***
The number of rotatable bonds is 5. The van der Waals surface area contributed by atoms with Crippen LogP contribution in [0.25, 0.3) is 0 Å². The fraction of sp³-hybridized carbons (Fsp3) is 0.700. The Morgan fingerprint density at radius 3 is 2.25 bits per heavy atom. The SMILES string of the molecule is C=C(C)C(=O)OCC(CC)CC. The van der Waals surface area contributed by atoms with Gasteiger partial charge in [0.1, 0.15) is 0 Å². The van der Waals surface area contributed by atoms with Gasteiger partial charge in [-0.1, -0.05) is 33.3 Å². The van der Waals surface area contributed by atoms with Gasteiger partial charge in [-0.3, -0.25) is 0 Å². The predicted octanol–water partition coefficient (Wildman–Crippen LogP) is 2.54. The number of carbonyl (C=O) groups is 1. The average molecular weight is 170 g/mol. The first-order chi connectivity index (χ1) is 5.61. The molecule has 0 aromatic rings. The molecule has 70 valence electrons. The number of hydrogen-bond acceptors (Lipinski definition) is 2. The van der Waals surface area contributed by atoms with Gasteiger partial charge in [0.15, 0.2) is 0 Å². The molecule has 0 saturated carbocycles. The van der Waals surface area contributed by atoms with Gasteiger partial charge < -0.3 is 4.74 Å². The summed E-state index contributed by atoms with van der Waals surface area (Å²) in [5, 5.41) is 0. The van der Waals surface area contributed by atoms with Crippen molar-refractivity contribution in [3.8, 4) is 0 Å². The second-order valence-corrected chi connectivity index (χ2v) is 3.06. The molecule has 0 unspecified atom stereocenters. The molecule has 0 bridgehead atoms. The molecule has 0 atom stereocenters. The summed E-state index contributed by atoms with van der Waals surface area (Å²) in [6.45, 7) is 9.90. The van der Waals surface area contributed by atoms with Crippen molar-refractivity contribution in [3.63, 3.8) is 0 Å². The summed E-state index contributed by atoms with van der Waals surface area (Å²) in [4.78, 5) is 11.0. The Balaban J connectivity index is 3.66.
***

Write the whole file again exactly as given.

The number of rotatable bonds is 5. The van der Waals surface area contributed by atoms with Crippen LogP contribution in [0.25, 0.3) is 0 Å². The fraction of sp³-hybridized carbons (Fsp3) is 0.700. The Morgan fingerprint density at radius 3 is 2.25 bits per heavy atom. The SMILES string of the molecule is C=C(C)C(=O)OCC(CC)CC. The van der Waals surface area contributed by atoms with Gasteiger partial charge in [0.1, 0.15) is 0 Å². The van der Waals surface area contributed by atoms with Gasteiger partial charge in [-0.1, -0.05) is 33.3 Å². The van der Waals surface area contributed by atoms with Gasteiger partial charge in [-0.3, -0.25) is 0 Å². The predicted octanol–water partition coefficient (Wildman–Crippen LogP) is 2.54. The number of carbonyl (C=O) groups is 1. The average molecular weight is 170 g/mol. The first-order chi connectivity index (χ1) is 5.61. The molecule has 0 aromatic rings. The molecule has 70 valence electrons. The number of hydrogen-bond acceptors (Lipinski definition) is 2. The van der Waals surface area contributed by atoms with Gasteiger partial charge in [0.15, 0.2) is 0 Å². The molecule has 0 saturated carbocycles. The van der Waals surface area contributed by atoms with Gasteiger partial charge < -0.3 is 4.74 Å². The summed E-state index contributed by atoms with van der Waals surface area (Å²) in [5, 5.41) is 0. The van der Waals surface area contributed by atoms with Crippen molar-refractivity contribution in [3.8, 4) is 0 Å². The second-order valence-corrected chi connectivity index (χ2v) is 3.06. The molecule has 0 unspecified atom stereocenters. The molecule has 0 bridgehead atoms. The molecule has 0 atom stereocenters. The summed E-state index contributed by atoms with van der Waals surface area (Å²) in [6.45, 7) is 9.90. The van der Waals surface area contributed by atoms with Crippen molar-refractivity contribution in [3.63, 3.8) is 0 Å². The summed E-state index contributed by atoms with van der Waals surface area (Å²) in [4.78, 5) is 11.0. The Balaban J connectivity index is 3.66.